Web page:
New drug trial offers fresh hope to cancer patients
There is fresh hope for the 20 per cent of women diagnosed with a particularly aggressive form of breast cancer that doesn't respond to traditional treatment.
An international immunotherapy trial involving Australian women has shown promising early results.
About 20 per cent of breast cancers are "triple negative".
This means they are not fuelled by hormones or a protein, which many medicines target.
Westmead Beast Cancer Institute's Professor Rina Hui described tripe negative breast cancer as an "unmet need".
"We really have the issue of not being able to use the anti-HER2 treatment, we can't use anti-hormone treatment," Prof Hui said.
But an immunotherapy drug which is saving the lives of people with melanoma and lung cancer has now been tested in a trial of more than 1000 patients with triple negative breast cancer.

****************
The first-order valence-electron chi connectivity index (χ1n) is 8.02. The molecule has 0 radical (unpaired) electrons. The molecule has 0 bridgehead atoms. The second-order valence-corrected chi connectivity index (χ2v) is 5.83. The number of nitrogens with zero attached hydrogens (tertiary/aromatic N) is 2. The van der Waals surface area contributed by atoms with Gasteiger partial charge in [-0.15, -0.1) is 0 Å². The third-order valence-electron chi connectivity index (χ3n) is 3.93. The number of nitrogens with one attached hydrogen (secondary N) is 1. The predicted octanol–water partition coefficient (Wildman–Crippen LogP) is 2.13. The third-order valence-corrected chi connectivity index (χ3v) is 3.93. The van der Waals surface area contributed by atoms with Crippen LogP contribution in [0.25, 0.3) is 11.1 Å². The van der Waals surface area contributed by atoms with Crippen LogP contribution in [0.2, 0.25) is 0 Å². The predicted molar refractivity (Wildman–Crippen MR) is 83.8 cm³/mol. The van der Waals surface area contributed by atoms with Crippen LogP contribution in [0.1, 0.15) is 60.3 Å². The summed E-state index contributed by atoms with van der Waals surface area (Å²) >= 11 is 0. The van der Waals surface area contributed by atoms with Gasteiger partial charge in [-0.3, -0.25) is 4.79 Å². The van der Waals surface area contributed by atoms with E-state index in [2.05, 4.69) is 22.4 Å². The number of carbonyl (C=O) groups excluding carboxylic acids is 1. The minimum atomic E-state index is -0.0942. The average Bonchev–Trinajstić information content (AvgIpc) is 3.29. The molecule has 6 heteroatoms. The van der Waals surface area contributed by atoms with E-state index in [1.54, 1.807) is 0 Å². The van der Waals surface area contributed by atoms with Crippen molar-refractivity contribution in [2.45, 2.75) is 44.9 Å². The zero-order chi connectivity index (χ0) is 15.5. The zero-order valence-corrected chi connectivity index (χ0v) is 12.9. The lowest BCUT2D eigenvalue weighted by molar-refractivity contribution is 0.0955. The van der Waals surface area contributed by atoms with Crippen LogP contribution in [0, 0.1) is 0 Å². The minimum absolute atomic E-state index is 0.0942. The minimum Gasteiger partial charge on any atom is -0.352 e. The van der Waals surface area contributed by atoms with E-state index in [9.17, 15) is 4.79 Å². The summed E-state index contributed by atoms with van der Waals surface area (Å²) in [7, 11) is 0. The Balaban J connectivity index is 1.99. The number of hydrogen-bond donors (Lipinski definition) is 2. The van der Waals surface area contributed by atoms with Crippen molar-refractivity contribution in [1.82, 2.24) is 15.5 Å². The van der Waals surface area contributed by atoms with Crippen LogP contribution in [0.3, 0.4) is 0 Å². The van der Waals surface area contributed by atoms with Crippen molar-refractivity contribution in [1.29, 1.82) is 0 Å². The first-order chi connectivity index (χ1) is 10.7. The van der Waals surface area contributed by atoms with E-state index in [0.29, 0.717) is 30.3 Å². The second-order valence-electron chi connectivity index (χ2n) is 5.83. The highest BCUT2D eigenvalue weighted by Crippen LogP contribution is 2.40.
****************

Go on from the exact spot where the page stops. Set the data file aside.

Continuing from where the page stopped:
"What it does is release the patient's own immune system to fight against the cancer," Prof Hui said.
When the drug Keytruda was used prior to surgery, along with chemotherapy, there was a significant positive response compared to placebo.
And more tumours under the microscope were cancer-free.
The trial also revealed early signs of improvement to survival rates, but a long term follow up is needed.